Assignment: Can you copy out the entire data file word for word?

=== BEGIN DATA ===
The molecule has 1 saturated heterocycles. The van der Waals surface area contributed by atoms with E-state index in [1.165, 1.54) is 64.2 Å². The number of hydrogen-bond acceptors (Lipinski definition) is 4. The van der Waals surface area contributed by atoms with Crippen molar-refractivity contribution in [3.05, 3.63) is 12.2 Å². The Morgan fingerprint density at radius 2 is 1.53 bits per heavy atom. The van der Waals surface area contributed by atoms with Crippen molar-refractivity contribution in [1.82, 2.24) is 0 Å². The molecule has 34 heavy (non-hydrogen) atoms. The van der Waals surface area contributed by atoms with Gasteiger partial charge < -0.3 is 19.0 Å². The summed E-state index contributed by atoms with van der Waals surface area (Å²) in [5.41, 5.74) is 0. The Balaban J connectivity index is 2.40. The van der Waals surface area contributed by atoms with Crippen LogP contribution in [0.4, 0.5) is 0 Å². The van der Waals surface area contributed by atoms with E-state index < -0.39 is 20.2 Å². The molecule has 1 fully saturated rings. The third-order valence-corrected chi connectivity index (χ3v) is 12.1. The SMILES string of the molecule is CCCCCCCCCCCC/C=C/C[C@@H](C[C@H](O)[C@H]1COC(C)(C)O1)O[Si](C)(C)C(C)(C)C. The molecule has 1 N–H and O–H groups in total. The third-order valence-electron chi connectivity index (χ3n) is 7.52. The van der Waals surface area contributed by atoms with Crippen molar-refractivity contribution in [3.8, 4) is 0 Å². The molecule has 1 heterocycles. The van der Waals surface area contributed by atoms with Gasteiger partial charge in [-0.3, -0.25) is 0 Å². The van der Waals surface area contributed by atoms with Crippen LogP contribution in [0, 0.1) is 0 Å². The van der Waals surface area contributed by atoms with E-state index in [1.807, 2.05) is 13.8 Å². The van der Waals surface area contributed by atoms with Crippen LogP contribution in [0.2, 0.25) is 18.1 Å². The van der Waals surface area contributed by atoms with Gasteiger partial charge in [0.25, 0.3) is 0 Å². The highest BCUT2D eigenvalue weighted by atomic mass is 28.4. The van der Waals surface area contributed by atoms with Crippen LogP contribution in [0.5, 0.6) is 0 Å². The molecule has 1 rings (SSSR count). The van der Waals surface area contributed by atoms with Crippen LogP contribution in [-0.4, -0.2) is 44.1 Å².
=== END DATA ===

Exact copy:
The molecule has 1 saturated heterocycles. The van der Waals surface area contributed by atoms with E-state index in [1.165, 1.54) is 64.2 Å². The number of hydrogen-bond acceptors (Lipinski definition) is 4. The van der Waals surface area contributed by atoms with Crippen molar-refractivity contribution in [3.05, 3.63) is 12.2 Å². The Morgan fingerprint density at radius 2 is 1.53 bits per heavy atom. The van der Waals surface area contributed by atoms with Crippen molar-refractivity contribution in [1.82, 2.24) is 0 Å². The molecule has 34 heavy (non-hydrogen) atoms. The van der Waals surface area contributed by atoms with Gasteiger partial charge < -0.3 is 19.0 Å². The summed E-state index contributed by atoms with van der Waals surface area (Å²) in [5.41, 5.74) is 0. The Balaban J connectivity index is 2.40. The van der Waals surface area contributed by atoms with Crippen LogP contribution in [0.4, 0.5) is 0 Å². The van der Waals surface area contributed by atoms with E-state index < -0.39 is 20.2 Å². The molecule has 1 fully saturated rings. The third-order valence-corrected chi connectivity index (χ3v) is 12.1. The SMILES string of the molecule is CCCCCCCCCCCC/C=C/C[C@@H](C[C@H](O)[C@H]1COC(C)(C)O1)O[Si](C)(C)C(C)(C)C. The molecule has 1 N–H and O–H groups in total. The third-order valence-electron chi connectivity index (χ3n) is 7.52. The van der Waals surface area contributed by atoms with Crippen molar-refractivity contribution in [3.8, 4) is 0 Å². The molecule has 1 heterocycles. The van der Waals surface area contributed by atoms with Gasteiger partial charge in [-0.3, -0.25) is 0 Å². The van der Waals surface area contributed by atoms with Crippen LogP contribution in [0, 0.1) is 0 Å². The van der Waals surface area contributed by atoms with E-state index in [1.807, 2.05) is 13.8 Å². The van der Waals surface area contributed by atoms with Crippen LogP contribution in [0.2, 0.25) is 18.1 Å². The van der Waals surface area contributed by atoms with Gasteiger partial charge in [0.25, 0.3) is 0 Å². The highest BCUT2D eigenvalue weighted by atomic mass is 28.4. The van der Waals surface area contributed by atoms with Crippen LogP contribution in [0.5, 0.6) is 0 Å². The molecule has 1 rings (SSSR count). The van der Waals surface area contributed by atoms with Crippen LogP contribution in [-0.4, -0.2) is 44.1 Å².